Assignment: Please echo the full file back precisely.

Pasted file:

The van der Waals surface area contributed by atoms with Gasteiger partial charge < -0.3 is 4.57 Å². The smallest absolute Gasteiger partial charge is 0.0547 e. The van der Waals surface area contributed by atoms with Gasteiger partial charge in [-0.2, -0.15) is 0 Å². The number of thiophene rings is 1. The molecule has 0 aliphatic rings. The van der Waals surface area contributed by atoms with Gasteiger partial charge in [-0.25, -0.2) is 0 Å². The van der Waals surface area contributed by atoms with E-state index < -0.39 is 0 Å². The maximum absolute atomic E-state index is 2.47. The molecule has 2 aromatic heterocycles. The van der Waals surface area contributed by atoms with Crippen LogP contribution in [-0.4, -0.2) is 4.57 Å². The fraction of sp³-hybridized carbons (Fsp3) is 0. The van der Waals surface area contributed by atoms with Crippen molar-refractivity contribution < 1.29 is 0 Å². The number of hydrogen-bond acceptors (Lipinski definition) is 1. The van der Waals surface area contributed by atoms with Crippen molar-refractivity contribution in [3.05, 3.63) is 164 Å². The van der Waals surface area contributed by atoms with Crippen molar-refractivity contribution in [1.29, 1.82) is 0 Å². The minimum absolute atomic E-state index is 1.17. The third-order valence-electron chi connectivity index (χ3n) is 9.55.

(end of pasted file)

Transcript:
The van der Waals surface area contributed by atoms with Gasteiger partial charge < -0.3 is 4.57 Å². The smallest absolute Gasteiger partial charge is 0.0547 e. The van der Waals surface area contributed by atoms with Gasteiger partial charge in [-0.2, -0.15) is 0 Å². The number of thiophene rings is 1. The molecule has 0 aliphatic rings. The van der Waals surface area contributed by atoms with Gasteiger partial charge in [-0.25, -0.2) is 0 Å². The van der Waals surface area contributed by atoms with E-state index < -0.39 is 0 Å². The maximum absolute atomic E-state index is 2.47. The molecule has 2 aromatic heterocycles. The van der Waals surface area contributed by atoms with Crippen LogP contribution in [-0.4, -0.2) is 4.57 Å². The fraction of sp³-hybridized carbons (Fsp3) is 0. The van der Waals surface area contributed by atoms with Crippen molar-refractivity contribution < 1.29 is 0 Å². The number of hydrogen-bond acceptors (Lipinski definition) is 1. The van der Waals surface area contributed by atoms with Crippen molar-refractivity contribution in [3.05, 3.63) is 164 Å². The van der Waals surface area contributed by atoms with Crippen molar-refractivity contribution in [1.29, 1.82) is 0 Å². The minimum absolute atomic E-state index is 1.17. The third-order valence-electron chi connectivity index (χ3n) is 9.55.